Approximately 200 TSA employees and retirees were on hand as officials from the TSA team at Philadelphia International Airport (PHL) commemorated the 20th anniversary of the federalization of the airport.
Roughly 900 TSA employees work at PHL today, and 137 of them have been with the agency for all 20 years. The 20-year employees and a handful of recent retirees were honored at the event as TSA leadership presented them with plaques and lapel pins to commemorate their years of service.
“From our initial federalization as a TSA airport on September 10, 2002, until the present moment, our TSA team here at Philadelphia has been focused on our mission with the thoughts of those who were murdered by the terrorists 20 years ago, imprinted in our minds,” said PHL Federal Security Director Gerardo Spero. “We are dedicated to our jobs so there is not another catastrophic 9/11-type event.”
Spero added, “In the early days, our airport team had no standard operating procedures, no computers and no cellphones. Our busiest day was July 1, 2005, when we screened 54,571 people at our checkpoints. The slowest day for us was on Jan. 23, 2016, when we screened only 160 people when more than 22 inches of snow fell at the airport.”
He said during the last 20 years, TSA officers at PHL have stopped more than 1,000 guns at the airport’s checkpoints.
The TSA team at PHL has screened more than 250 million people. “That is one quarter of a billion people,” Spero pointed out. “That also means roughly 500 million carry-on bags and millions of checked bags, but the most important fact is we’ve been 100% successful in carrying out our mission, and we couldn’t have done that without the first classes of folks who answered the call to duty 20 years ago.”
Nearly 4,700 employees have been “part of our TSA family at Philadelphia, but only 137 have been here from the beginning and are still here today,” Spero noted. He singled out Victoria Bunker, “who was our very first TSA employee.”
Bunker was one of the first TSA employees who started at Baltimore/Washington International Thurgood Marshall Airport (BWI) as a member of the mobile screening force and ended up in Philadelphia. Currently a human resources specialist at PHL, she remembers that during TSA’s earliest days, the airport had very few women screeners. “We did a lot of walking” throughout the airport to get to where they were needed.
Linda Zimmerman, one of the first 300 TSA employees hired to help launch BWI, was also on hand for the PHL anniversary commemoration. Recently retired, Zimmerman said in the early days they worked seven days a week for 12 hours a day.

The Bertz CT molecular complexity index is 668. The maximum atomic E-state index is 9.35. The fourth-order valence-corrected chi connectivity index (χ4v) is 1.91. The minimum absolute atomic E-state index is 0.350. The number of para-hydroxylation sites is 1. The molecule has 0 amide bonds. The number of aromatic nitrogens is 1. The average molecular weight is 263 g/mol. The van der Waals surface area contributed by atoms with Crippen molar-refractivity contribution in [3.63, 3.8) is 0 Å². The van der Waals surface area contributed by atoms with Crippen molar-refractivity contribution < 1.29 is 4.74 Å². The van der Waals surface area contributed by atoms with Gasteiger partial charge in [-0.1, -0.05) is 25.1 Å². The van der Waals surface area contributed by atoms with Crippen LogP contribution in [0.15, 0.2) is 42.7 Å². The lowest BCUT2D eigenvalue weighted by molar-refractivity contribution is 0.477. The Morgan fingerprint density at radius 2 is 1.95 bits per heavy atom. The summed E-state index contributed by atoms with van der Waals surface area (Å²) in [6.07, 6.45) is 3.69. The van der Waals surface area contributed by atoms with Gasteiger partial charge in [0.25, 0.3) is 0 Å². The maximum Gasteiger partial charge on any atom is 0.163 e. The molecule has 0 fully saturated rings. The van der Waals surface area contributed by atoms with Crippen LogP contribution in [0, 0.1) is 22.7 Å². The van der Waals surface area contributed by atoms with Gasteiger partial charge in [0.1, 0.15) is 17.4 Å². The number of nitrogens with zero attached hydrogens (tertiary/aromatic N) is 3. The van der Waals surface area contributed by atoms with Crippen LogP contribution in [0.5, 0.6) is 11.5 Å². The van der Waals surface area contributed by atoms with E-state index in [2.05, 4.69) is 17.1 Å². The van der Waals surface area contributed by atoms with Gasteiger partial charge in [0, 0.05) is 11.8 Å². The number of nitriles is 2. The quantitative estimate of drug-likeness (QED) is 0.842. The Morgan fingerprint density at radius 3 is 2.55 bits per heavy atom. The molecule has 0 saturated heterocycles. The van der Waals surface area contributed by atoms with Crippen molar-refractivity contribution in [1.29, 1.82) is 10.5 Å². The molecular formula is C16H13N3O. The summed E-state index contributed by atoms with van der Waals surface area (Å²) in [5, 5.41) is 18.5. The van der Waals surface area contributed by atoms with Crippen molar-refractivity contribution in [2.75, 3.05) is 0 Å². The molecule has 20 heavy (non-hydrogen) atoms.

In the years since launching, TSA has developed and implemented strong security procedures, built a well-trained and highly skilled professional workforce, and introduced a wide array of state-of-the-art technologies to screen passengers, baggage and cargo.
During the past two decades, “we have met and overcome numerous challenges from the initial start-up to enhancing our security posture and procedures to make the adjustments necessary to address the evolving threats of our adversaries,” Spero said.
He pointed out that the Philadelphia team’s “dedication and perseverance is furthered by the fact that we have 137 employees who have been here at Philadelphia every year for the last 20 years – our entire existence. They are our leaders who serve as role models to our new hires, many of whom were just toddlers on 9/11.”
“We’ve rolled out so many new programs, it’s hard to remember them all,” Spero said, reciting a list of programs filled with acronyms, such as ASAP (Aviation Screening Assessment Program) now FET (Field Evaluation Team), VIPR (Visible Intermodal Prevention and Response), Playbook, the K-9 program, EAPS (Enhanced Accessible Property Screening), ASLs (Automated Screening Lanes), CTs (Computed Tomography) and WTMDs (Walk-Through Metal Detector).
PHL, which was the Category X Airport (nation’s largest airports) of the Year in 2017, saw heightened security when the city hosted a historic visit by the Pope, the Democratic National Convention and most recently successfully supported Operation Allies Welcome. The city of Philadelphia issued a resolution declaring Nov. 19, 2019, as TSA Appreciation Day.
“We’ve lived through protests, strikes, construction, liquid and printer cartridge threats, bomb threats, periods of heightened awareness, severe weather, VIP visits, government shutdowns and a pandemic. We’ve even changed our uniforms from maroon and white to blue,” Spero added.
By Lisa Farbstein, TSA Strategic Communications & Public Affairs